NADPH oxidase Nox1 contributes to ischemic injury in experimental stroke in mice

Timo Kahles, Andreas Kohnen, Sabine Heumueller, Angelika Rappert, Ingo Bechmann, Stefan Liebner, Ina M Wittko, Tobias Neumann-Haefelin, Helmuth Steinmetz, Katrin Schroeder, Ralf P Brandes
Neurobiology of Disease 2010, 40 (1): 185-92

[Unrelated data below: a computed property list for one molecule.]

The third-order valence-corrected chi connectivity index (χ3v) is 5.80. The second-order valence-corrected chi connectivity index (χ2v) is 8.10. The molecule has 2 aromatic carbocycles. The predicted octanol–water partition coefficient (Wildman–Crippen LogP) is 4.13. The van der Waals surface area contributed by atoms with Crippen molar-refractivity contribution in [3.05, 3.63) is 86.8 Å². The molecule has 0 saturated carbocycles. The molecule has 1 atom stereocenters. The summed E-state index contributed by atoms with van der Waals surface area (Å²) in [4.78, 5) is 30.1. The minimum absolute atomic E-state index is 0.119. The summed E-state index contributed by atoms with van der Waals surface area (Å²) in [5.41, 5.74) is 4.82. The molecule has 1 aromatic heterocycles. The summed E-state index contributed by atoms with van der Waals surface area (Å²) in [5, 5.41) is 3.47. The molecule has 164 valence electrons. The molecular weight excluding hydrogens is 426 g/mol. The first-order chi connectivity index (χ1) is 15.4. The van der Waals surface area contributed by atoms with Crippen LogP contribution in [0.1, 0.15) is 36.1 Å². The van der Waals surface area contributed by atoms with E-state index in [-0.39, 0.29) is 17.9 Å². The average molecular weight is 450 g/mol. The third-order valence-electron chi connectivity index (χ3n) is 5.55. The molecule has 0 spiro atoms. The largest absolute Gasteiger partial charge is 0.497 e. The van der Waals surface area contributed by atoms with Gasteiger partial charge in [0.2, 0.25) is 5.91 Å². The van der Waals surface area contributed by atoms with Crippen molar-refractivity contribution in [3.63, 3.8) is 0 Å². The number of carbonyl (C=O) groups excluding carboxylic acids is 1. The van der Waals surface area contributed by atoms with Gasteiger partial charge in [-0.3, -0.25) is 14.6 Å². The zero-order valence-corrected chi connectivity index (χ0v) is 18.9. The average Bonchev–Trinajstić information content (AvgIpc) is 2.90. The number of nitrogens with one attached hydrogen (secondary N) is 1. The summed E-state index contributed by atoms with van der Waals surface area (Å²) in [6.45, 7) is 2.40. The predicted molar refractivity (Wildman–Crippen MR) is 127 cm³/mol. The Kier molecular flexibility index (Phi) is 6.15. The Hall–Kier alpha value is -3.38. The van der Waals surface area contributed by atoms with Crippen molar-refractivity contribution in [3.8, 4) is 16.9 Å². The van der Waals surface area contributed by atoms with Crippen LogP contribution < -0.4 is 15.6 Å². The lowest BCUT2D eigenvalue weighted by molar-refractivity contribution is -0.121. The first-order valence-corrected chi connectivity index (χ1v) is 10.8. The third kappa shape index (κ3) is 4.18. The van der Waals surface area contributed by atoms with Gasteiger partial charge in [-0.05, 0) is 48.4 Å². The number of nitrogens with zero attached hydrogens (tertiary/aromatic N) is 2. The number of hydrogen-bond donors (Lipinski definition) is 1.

Reactive oxygen species (ROS) are mediators of brain injury in ischemia/reperfusion. An involvement of the NADPH oxidase Nox2 has been demonstrated. In contrast, only little is known about the contribution of the Nox1 homologue in this context. Thus, we studied the role of Nox1 in early cerebral reperfusion injury in the middle cerebral artery filament occlusion model using Nox1 knockout mice. Genetic deletion of a functional Nox1 lead to a 55% attenuation in lesion size at 24h after induction of 1h ischemia (p<0.05). This result was paralleled by a significant improvement of neurological outcome, preservation of blood-brain barrier integrity and reduced cerebral edema in Nox1(y/)(-) compared to WT mice. Interestingly, no difference in infarct size between WT and Nox1(y/)(-) was observed with an occlusion time of 2h and longer. Apoptosis rate as measured by TUNEL staining was similar between the groups. Moreover, infusion of the antioxidant TEMPOL as well as of the unspecific NO-synthase inhibitor l-NAME elicited similar changes with respect to ischemic tissue damage between WT and Nox1-deficient mice. In conclusion, Nox1 is involved in the pathophysiology of cerebral ischemia. Our data however indicate that ROS-mediated direct cellular injury is unlikely to explain the protective effect achieved by genetic deletion of the enzyme.


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